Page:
Adding soapnuts is a great idea, and one I haven’t tried. Did you give it a go? How did it work out for you?

      H :)

      Reply
  • 31. Brian  |  7 November 2013 at 12:36am

    So, your saying that I can eat this food and it will clean my skin? Also, why is there no glycerin?

    Reply
    • 32. Hannah  |  7 November 2013 at 11:48pm

      Thanks for your comment, Brian.

      The point of my unsoap is not to eat it, but to use it on your skin as soap. Sorry if that wasn’t clear from the post!

      That said, you can eat it if you want to. All of the ingredients are very healthful.

      H :)

      Reply
    • 33. Hannah  |  7 November 2013 at 11:49pm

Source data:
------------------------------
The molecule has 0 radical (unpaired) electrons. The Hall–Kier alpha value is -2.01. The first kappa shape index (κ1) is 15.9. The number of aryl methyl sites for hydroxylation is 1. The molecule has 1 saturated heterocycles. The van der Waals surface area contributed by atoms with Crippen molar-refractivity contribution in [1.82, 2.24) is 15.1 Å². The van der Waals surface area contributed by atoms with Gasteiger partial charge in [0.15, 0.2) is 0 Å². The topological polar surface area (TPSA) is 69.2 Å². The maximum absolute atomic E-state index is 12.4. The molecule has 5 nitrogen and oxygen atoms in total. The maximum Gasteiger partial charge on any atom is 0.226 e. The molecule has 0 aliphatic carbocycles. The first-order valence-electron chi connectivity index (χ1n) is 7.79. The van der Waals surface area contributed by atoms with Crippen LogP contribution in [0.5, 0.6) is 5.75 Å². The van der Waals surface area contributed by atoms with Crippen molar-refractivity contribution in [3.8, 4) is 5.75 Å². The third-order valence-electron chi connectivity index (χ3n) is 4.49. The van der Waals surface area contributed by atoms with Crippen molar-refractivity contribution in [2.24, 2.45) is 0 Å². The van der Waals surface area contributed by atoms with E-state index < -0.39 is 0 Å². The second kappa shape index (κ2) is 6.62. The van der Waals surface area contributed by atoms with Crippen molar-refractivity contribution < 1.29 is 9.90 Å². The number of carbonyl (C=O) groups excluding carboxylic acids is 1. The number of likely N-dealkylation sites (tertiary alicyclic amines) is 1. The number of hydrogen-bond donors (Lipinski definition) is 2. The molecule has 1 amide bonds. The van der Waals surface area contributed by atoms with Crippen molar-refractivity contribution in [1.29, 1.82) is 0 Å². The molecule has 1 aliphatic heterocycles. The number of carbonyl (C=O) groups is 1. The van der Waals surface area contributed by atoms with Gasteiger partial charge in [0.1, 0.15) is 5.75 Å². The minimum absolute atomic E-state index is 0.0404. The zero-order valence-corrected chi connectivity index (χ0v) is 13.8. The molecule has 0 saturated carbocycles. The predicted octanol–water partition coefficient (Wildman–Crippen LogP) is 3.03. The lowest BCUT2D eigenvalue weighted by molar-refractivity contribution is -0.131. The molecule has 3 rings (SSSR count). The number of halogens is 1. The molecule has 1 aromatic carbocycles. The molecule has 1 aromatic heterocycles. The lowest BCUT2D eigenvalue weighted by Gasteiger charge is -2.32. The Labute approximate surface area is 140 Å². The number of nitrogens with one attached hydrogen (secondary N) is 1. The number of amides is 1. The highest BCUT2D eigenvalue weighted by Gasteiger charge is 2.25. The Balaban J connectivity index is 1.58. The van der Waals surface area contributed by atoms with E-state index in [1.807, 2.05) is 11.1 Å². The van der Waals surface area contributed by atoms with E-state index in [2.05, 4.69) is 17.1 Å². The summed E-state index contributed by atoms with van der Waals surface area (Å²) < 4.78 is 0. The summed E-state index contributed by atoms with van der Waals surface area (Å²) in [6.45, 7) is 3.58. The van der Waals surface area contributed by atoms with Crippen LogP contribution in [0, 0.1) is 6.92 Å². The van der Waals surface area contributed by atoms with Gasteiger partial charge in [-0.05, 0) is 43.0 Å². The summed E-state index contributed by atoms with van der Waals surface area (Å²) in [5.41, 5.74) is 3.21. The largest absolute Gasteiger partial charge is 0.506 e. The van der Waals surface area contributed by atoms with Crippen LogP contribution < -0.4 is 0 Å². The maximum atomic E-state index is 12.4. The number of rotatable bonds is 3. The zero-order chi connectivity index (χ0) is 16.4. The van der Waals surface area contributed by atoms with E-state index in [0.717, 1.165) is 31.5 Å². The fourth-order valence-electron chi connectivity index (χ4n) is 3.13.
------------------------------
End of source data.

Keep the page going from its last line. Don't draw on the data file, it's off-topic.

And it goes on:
PS. No glycerin is added because I set out to create something from what I had in the pantry. At the time, glycerin based products made my skin crawl and itch and I was desperate to find a soothing alternative to soap.

      H :)

      Reply
  • 34. Brian  |  7 November 2013 at 12:57am

    Do I really need the honeycomb because that is very expensive?

    Reply
    • 35. Hannah  |  7 November 2013 at 11:53pm

      Thanks for your further comment, Brian. You could leave the honeycomb out of the soap if you like, but the end result won’t be as luxurious and hydrating for your skin.

      I used healthful ingredients that I had to hand and I encourage you to do the same.

      H :)

      Reply
  • 36. Jasmine  |  31 March 2014 at 2:06pm

    This would make a beautiful moisturising bar for people that use soaps

    Reply